Posted by in Customer experience, Marketing, Operations, Retail, Small Business

Nearly one in five consumers will return a gift from the holiday season. Some will find that returning merchandise is not as easy to do as in the past as retailers tighten up policies to reduce fraud and protect the bottom line.

Some retailers will continue to offer liberal return policies and even seek to use them as a means to differentiate from competitors in the market.

So, the question I’ve been mulling over the past few weeks; do liberal return policies affect good customer service?

Return policies probably play a bigger role in the purchase of gifts than in general purchases. They also are more of concern for electronics and computers, jewellery and women’s clothing.

We all know there is a small percentage of serial returners that can really reduce a retailer’s profit margin. Many items are damaged; the packaging is messed up and simply can’t be put out for sale again, even if there is nothing wrong with the item. Just like there are big loyal spenders; there are customers who return nearly everything they buy. And, there are customers who will return damaged and or used items even if they caused the damage/wear.

So, I think there has to be a liberal policy for the 95% of shoppers who behave normally, and a custom tailored one for those individuals who serially abuse the system.

Liberal policies are appreciated by customers and not likely to be overused. However, it is important to make restrictions clear.

Some chain and independent retailers have clearly tapped into an effort to embrace their shoppers and create a long-term relationship of trust and good will. As long as customers like the products available, the return policy is a competitive advantage and probably a less costly investment than much of the media spending which puts most retailers on an even playing field.

Promoting the return policy generates an air of credibility along with generosity and a positive customer experience. There is enough history in the retail industry to illustrate what works and what doesn’t work.

Unfortunately, there are many retailers that don’t want to advertise/promote their return policy, or decide to make it as difficult for the customer to return the item as possible based on the belief that it will help to reduce the number of returns they will ultimately get from the consumer. This is patently false, as customers don’t purchase goods to return them but generally do so for the following reasons:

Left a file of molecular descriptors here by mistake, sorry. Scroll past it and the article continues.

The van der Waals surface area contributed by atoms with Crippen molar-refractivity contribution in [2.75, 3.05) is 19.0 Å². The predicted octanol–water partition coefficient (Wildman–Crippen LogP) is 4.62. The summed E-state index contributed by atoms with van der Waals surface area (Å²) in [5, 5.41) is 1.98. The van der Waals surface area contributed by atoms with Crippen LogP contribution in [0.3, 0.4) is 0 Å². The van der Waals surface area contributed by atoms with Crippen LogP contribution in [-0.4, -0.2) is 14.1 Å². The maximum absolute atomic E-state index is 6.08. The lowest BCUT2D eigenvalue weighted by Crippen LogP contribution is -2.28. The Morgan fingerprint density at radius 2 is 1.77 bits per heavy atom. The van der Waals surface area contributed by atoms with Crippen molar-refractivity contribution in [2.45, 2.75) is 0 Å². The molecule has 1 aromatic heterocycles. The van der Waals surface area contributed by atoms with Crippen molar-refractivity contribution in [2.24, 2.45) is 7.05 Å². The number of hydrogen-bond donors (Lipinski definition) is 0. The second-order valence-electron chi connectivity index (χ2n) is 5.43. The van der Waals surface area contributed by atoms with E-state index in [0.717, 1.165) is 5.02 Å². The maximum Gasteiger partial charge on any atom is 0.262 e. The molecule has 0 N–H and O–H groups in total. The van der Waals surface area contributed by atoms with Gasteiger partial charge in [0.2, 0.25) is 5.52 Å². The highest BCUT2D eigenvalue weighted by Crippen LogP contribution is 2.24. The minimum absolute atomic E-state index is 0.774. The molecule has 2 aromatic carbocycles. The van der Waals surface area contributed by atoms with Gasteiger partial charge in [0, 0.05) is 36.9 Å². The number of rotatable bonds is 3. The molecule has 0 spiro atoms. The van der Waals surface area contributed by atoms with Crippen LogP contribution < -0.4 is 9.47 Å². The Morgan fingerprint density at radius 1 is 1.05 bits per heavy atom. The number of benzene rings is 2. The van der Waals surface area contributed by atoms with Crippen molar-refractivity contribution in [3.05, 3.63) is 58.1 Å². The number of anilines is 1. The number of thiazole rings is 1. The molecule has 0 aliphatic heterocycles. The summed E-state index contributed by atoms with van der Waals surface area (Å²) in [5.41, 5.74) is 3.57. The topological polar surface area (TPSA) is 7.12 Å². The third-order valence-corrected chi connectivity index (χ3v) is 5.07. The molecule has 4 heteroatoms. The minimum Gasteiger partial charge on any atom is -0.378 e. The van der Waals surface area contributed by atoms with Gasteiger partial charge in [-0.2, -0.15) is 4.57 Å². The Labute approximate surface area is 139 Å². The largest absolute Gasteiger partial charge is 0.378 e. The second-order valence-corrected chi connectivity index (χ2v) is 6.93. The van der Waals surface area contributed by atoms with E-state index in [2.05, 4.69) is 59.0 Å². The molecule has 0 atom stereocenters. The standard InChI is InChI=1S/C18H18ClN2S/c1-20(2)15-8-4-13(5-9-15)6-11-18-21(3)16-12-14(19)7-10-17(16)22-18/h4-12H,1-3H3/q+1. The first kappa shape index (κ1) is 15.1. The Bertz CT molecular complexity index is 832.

1. The product did not meet their expectation (holiday gifts)

2. The product was damaged or did not function properly

3. The product did not fit, etc. and needs to be exchanged (holiday gifts)

4. The delivery experience did not meet expectation (e-commerce/catalogue only)

Understanding that this is an oversimplified view of the world, those merchants that clearly state their policies, set customer expectations, and are committed to making sure the customer is satisfied with the shopping experience are the ones that will ultimately gain the most in terms of immediate revenue gains and long term growth tied to customer loyalty.

The world of retailing is so competitive today in terms of price and product availability, merchants have to do something to differentiate themselves from one another – and one of the easiest ways to do that is through a comprehensive, easily understood returns policy. A bad policy is not only a barrier to securing the sale in the first place, but up to 85% of respondents in a recent survey have said they will not shop with a merchant again if they have a negative return experience. It simply is not worth the risk for a retailer in an effort to try and save a little here or a little there.

The reality is that a punitive returns policy only affects the retailer/customer relationship when a customer tries to return merchandise. But that impact can be profound. I’ve seen “daisy chain” emails and blogs regarding poor returns experiences that make egregious courtroom dramas look forgiving in comparison.

I would also suggest that process is equally as important if not more important than policy. A return of any type is a point of dissatisfaction. It’s an experience of interaction with your customer. The process of how it’s handled regardless of policy can determine if it’s your last interaction or simply one in many to come.

So the real impact of a returns policy on the business is probably a “slow build”–but permanent.